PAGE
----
Usually, a within a day or so after a virus attack big enough that a country's military not only acknowledges, but publicizes it, security vendors are able to dissect the thing and find out a lot more than the original victim usually did.
Over the weekend the director of Iran's civil defense, who is responsible for preventing sabotage and at least partly for warding off digital attacks like the Stuxnet virus in 2010, said Iranian security crews had intercepted a new virus they named "Stars."
So far no security company in the world has acknowledged having seen Stars either in the wild or through customers, partners and other channels that normally distribute virus code to the network of security companies and government agencies interested in protecting against it.
Iran is unusually uncooperative with the West on digital issues, especially since the whole Stuxnet thing made it all sensitive about having its most sensitive military projects attacked by a virus that behaved in ways no other virus ever has.
So it's not completely implausible that, if Iran had been hit with a new virus attack and stopped it successfully, its ego-bruised military leaders might not be eager to share information with the people it accuses of having launched the first attack.
Brigadier Gen. Gholam Reza Jalali, the head of Iran's Passive Defense Organization, is responsible for protecting the country's nuclear development program. So it's understandable he might be one of those less than eager to cooperate with the West.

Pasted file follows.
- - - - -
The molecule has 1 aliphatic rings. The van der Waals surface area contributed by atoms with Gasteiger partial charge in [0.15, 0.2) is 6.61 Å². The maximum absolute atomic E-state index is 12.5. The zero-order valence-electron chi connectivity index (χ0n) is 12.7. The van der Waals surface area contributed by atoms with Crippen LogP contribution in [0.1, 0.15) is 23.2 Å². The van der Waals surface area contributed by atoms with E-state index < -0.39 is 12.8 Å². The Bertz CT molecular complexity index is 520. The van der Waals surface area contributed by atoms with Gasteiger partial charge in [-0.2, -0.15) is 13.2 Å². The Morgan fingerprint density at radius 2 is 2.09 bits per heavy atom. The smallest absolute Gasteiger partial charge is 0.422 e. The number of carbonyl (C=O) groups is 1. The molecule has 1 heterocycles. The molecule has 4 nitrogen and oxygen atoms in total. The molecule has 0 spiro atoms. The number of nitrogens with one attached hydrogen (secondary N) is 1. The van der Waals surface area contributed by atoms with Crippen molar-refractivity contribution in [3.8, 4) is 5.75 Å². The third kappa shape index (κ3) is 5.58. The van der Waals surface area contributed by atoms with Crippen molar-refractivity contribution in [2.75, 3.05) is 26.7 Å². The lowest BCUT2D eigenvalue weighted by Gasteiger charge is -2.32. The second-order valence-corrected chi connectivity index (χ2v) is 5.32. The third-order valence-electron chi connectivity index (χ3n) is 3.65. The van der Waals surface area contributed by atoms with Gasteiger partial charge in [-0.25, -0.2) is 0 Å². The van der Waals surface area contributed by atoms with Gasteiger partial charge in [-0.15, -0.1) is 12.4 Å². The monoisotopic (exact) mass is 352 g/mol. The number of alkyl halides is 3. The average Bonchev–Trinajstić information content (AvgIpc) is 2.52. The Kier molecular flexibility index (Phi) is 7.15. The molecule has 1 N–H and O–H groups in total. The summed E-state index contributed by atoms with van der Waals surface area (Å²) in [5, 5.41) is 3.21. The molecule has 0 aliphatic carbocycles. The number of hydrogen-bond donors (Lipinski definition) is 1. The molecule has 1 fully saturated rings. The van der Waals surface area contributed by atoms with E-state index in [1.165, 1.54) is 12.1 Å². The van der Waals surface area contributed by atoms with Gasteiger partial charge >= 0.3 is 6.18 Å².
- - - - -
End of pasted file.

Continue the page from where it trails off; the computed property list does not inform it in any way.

In a speech a week before his revelation of the Stars virus attack, Jalali blamed German SCADA software developer Siemens for giving too much information about its software to the U.S. which, he charged, helped the U.S. aim Stuxnet at Siemens SCADA apps in Iran's nuclear facilities.
There's no evidence of that, either, but it's one of those open secrets that leak out of the intelligence community, usually as propaganda. It's unclear in this case if the more effective PR picture is the U.S. and Israel letting potential enemies think they might also be attacked by fine-tuned attack viruses, or Iran looking for sympathy by posing as the victim.
Whichever it is, or something else, Jalali is keeping up what pressure he can by claiming to have been attacked again. Until some evidence of Stars gets to Sophos, F-Secure, Symantec or some of the others who are more eager to see Stars code than most Brits are to see the Royal wedding, the whole virus attack story has to stay in the Remotely Possible category.